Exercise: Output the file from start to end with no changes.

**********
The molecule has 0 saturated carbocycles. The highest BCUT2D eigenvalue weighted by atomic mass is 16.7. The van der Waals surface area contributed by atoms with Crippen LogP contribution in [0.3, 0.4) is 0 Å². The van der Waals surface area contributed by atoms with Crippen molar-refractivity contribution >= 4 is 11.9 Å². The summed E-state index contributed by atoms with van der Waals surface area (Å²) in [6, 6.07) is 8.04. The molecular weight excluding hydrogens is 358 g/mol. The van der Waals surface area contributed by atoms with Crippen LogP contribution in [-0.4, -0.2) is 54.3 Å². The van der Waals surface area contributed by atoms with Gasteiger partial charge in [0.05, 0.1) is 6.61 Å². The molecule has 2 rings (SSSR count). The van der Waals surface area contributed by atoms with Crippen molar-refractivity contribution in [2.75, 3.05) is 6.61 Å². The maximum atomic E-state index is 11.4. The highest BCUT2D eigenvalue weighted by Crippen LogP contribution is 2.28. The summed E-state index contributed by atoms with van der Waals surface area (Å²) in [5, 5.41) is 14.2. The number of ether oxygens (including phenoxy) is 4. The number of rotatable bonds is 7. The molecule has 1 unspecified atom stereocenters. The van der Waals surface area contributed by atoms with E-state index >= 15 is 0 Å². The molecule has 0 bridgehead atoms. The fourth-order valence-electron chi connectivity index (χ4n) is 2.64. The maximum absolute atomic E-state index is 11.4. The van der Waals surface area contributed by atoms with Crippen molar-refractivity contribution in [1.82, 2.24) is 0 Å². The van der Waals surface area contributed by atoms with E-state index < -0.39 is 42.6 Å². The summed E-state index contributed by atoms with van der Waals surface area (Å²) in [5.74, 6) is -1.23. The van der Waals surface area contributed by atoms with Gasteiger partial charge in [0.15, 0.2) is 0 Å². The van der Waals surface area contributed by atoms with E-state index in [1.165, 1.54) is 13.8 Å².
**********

The molecule has 0 saturated carbocycles. The highest BCUT2D eigenvalue weighted by atomic mass is 16.7. The van der Waals surface area contributed by atoms with Crippen LogP contribution in [0.3, 0.4) is 0 Å². The van der Waals surface area contributed by atoms with Crippen molar-refractivity contribution >= 4 is 11.9 Å². The summed E-state index contributed by atoms with van der Waals surface area (Å²) in [6, 6.07) is 8.04. The molecular weight excluding hydrogens is 358 g/mol. The van der Waals surface area contributed by atoms with Crippen LogP contribution in [-0.4, -0.2) is 54.3 Å². The van der Waals surface area contributed by atoms with Gasteiger partial charge in [0.05, 0.1) is 6.61 Å². The molecule has 2 rings (SSSR count). The van der Waals surface area contributed by atoms with Crippen molar-refractivity contribution in [2.75, 3.05) is 6.61 Å². The maximum atomic E-state index is 11.4. The highest BCUT2D eigenvalue weighted by Crippen LogP contribution is 2.28. The summed E-state index contributed by atoms with van der Waals surface area (Å²) in [5, 5.41) is 14.2. The number of ether oxygens (including phenoxy) is 4. The number of rotatable bonds is 7. The molecule has 1 unspecified atom stereocenters. The van der Waals surface area contributed by atoms with E-state index >= 15 is 0 Å². The molecule has 0 bridgehead atoms. The fourth-order valence-electron chi connectivity index (χ4n) is 2.64. The maximum absolute atomic E-state index is 11.4. The van der Waals surface area contributed by atoms with Crippen molar-refractivity contribution in [1.82, 2.24) is 0 Å². The van der Waals surface area contributed by atoms with E-state index < -0.39 is 42.6 Å². The summed E-state index contributed by atoms with van der Waals surface area (Å²) in [5.74, 6) is -1.23. The van der Waals surface area contributed by atoms with Gasteiger partial charge in [0.15, 0.2) is 0 Å². The van der Waals surface area contributed by atoms with E-state index in [1.165, 1.54) is 13.8 Å².